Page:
Everyone is all worked up about the Baseball Hall of Fame voting and Dan Le Batard giving his ballot to Deadspin.
Le Batard is an ESPN television and radio host, and a Miami Herald columnist. He allowed Deadspin readers to fill out his ballot because, he said, he had become disenchanted with the voting process. Basically, Le Batard is upset that so many voters are ignoring the steroid crowd — Barry Bonds, Roger Clemens, Mark McGwire, etc.
I think Le Batard was wrong, but in the name of full disclosure, let me share a story. Back in 1990 or 1991, when I was sports editor of the Norman Transcript, I gave my vote to my readers. Even then, the Heisman voting struck me as rather lame. So why not make some PR hay?
This was in the day before email. So I told readers the hour or two when I would be in the office on a certain day, and they could call and give me their vote. And I would go with whatever the electorate decided.
I can’t remember who they went for, other than OU tailback Mike Gaddis ended up on my ballot. But whatever. I thought it was a fun way to involve the fans. I didn’t vote for the Heisman much after that. I quit voting for anything. Not in the polls. Not for all-conference awards. Not for awards — Hall of Fame, Heismans — that can immortalize.
I like this way much better.
But Le Batard was not trying to have some fun. Was not trying to connect with readers or listeners. He was trying to make a point.
I disagree with his point. I think Steve Bartman deserves to be in the Baseball Hall of Fame as much as Bonds does. Roger Craig deserves Cooperstown more than does Roger Clemens. Yes, they were great players before steroids. But they stained the game. Staining the game should be an automatic disqualifier.
I do think Le Batard has a point if he’s trying to say the writers ought to be out of the voting business.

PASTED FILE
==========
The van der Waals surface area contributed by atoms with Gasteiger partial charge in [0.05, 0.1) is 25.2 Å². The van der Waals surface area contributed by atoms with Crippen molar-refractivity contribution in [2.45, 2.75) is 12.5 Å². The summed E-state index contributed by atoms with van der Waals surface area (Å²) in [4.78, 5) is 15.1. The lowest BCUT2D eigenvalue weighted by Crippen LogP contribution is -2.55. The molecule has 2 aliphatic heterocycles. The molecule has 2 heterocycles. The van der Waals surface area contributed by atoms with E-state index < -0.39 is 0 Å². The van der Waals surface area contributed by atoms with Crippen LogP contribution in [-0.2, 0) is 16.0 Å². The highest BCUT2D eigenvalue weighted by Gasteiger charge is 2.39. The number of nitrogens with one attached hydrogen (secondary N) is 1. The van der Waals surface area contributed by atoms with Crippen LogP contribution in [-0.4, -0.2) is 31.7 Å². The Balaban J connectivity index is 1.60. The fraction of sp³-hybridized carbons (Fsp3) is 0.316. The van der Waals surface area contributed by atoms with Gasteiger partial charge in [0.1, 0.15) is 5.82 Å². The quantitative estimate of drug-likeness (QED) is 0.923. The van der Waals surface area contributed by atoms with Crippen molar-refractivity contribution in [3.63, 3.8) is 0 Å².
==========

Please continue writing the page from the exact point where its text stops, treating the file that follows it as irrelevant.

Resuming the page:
And not because they’re not qualified. Baseball isn’t football. In football, us lay men know what happened. But we don’t know why something happened. Quick. We’ve all dissected the Sugar Bowl as much as any football game in recent memory. But who played well on the OU offensive line? We don’t know. We barely know who played well on the defensive line. That part of the game is hidden to us.
But it is not hidden in baseball. The hows and whys of baseball stand before us in their birthday suits. We know who is great and why they’re great. We know how runs are scored and runs prevented. We know who is a great player and who is not. Baseball’s intangibles have been revealed. Not just revealed, but calculated. Not so much in basketball and not at all in football.
But baseball? Fans and writers who really care know baseball. They know, sometimes even more than baseball people, who is a great player. Some baseball people are mired in the old ways of looking at somebody’s swing or somebody’s batting average or somebody’s footspeed and declaring them a certain kind of player. But new-age thinkers — and frankly, it’s not all that new, having been around more than 30 years — can identify the level of a ballplayer’s contribution to winning, almost immediately.
So baseball writers are as good a group as any to vote.
But they shouldn’t. Journalists should report the news. Not make it. Journalists should comment on the Hall of Fame voting, not decide the Hall of Fame voting. Journalists should tell everyone the facts and figures of Hall of Fame candidates, not decide whether those candidates will walk the shores of Lake Oswego in the summer.
I don’t have a Hall of Fame vote. Never been a member of the Baseball Writers Association of America. But if I was a member, I shouldn’t have a vote. I’ve got other responsibilities that trump the ego status of deciding Cooperstown.